Tort Claim vs. Gov’t -Emotional Distress

Tort claim

Judges Reverse $10 Million Verdict In Tort Claim Case

The judges reverse $10 million verdicts in tort claim case. Say jury might have been influenced by testimony about an improper emotional distress claim.

A tort claim generally means a claim against someone based upon that someone’s wrongful act. More specifically, New Jersey has a tort claim law. That law deals with a tort claim brought against the government. Recently, a New Jersey appeals court interpreted the tort claim law.

The case was a tragic one. An 11-year-old boy drowned in Graydon Pool in Ridgewood. He was visiting from South Korea. The boy’s family sued Ridgewood for carelessness in allowing him to drown. A Bergen County jury awarded the parents $5 million for their emotional distress. The jury also awarded the victim’s family an additional $4 million for the boy’s own pain and suffering. Finally, the jury awarded $1 million to the family for loss of the child’s companionship.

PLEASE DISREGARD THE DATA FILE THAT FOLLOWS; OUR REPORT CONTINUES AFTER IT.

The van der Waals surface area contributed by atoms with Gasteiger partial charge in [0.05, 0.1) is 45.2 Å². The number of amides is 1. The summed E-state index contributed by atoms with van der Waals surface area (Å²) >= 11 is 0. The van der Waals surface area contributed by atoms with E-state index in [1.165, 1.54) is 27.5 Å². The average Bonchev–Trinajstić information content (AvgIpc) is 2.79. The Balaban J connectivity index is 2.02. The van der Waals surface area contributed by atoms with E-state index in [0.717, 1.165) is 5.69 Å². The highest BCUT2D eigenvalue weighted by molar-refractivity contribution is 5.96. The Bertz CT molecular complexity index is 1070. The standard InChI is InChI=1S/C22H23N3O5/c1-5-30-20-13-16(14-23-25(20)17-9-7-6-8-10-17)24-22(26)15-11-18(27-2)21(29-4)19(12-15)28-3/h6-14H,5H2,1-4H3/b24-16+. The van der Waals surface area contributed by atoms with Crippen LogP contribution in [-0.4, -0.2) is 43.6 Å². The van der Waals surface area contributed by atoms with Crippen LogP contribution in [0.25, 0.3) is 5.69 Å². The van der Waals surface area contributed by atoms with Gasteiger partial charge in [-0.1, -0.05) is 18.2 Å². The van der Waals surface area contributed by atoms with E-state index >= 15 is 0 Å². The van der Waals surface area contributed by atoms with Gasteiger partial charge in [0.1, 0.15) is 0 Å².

Soon after the trial, the trial judge threw out the $5 million verdict for the parents’ emotional distress. The reason being that the family did not incur the $3600 in medical or psychological expenses required by the tort claim law to allow an emotional distress claim to proceed. However, the judge let the balance of the verdict stand. The family still had $5 million in compensation.

Unfortunately for the bereaved family, and appellate court took away the rest of the jury award. The appeals court ruled that testimony about the parents’ emotional distress may have influenced the jury into awarding the other damages. The judges ruled that the case would have to be retried from the beginning. A new jury will have to be impaneled.

I respectfully disagree with the appeals court ruling. There is no reason to assume that a jury could not distinguish between the different claims that the family was making. In the absence of firm evidence that the jury was confused, the remaining verdict should have stood.

You can read the appellate ruling here


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